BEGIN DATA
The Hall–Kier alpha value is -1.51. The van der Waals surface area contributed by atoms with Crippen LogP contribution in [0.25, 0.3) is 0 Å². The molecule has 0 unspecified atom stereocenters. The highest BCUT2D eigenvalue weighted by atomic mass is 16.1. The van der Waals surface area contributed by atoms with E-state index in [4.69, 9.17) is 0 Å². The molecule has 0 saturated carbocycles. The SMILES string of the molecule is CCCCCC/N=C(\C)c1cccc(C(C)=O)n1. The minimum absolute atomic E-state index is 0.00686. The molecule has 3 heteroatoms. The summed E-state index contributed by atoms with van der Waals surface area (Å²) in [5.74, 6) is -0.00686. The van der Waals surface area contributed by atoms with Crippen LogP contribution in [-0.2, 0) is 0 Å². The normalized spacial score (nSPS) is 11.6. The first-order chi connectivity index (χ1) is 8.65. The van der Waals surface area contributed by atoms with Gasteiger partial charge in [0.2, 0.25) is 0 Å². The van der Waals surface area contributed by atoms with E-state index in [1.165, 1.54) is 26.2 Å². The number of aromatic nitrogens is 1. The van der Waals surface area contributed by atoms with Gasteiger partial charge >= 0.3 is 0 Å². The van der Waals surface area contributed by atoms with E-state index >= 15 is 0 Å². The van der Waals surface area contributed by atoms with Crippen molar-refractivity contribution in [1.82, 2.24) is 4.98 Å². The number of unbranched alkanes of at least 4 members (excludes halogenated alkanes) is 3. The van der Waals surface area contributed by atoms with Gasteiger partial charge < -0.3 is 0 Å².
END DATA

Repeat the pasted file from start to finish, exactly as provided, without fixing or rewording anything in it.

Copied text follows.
The Hall–Kier alpha value is -1.51. The van der Waals surface area contributed by atoms with Crippen LogP contribution in [0.25, 0.3) is 0 Å². The molecule has 0 unspecified atom stereocenters. The highest BCUT2D eigenvalue weighted by atomic mass is 16.1. The van der Waals surface area contributed by atoms with E-state index in [4.69, 9.17) is 0 Å². The molecule has 0 saturated carbocycles. The SMILES string of the molecule is CCCCCC/N=C(\C)c1cccc(C(C)=O)n1. The minimum absolute atomic E-state index is 0.00686. The molecule has 3 heteroatoms. The summed E-state index contributed by atoms with van der Waals surface area (Å²) in [5.74, 6) is -0.00686. The van der Waals surface area contributed by atoms with Crippen LogP contribution in [-0.2, 0) is 0 Å². The normalized spacial score (nSPS) is 11.6. The first-order chi connectivity index (χ1) is 8.65. The van der Waals surface area contributed by atoms with Gasteiger partial charge in [0.2, 0.25) is 0 Å². The van der Waals surface area contributed by atoms with E-state index in [1.165, 1.54) is 26.2 Å². The number of aromatic nitrogens is 1. The van der Waals surface area contributed by atoms with Gasteiger partial charge >= 0.3 is 0 Å². The van der Waals surface area contributed by atoms with E-state index >= 15 is 0 Å². The van der Waals surface area contributed by atoms with Crippen molar-refractivity contribution in [1.82, 2.24) is 4.98 Å². The number of unbranched alkanes of at least 4 members (excludes halogenated alkanes) is 3. The van der Waals surface area contributed by atoms with Gasteiger partial charge < -0.3 is 0 Å².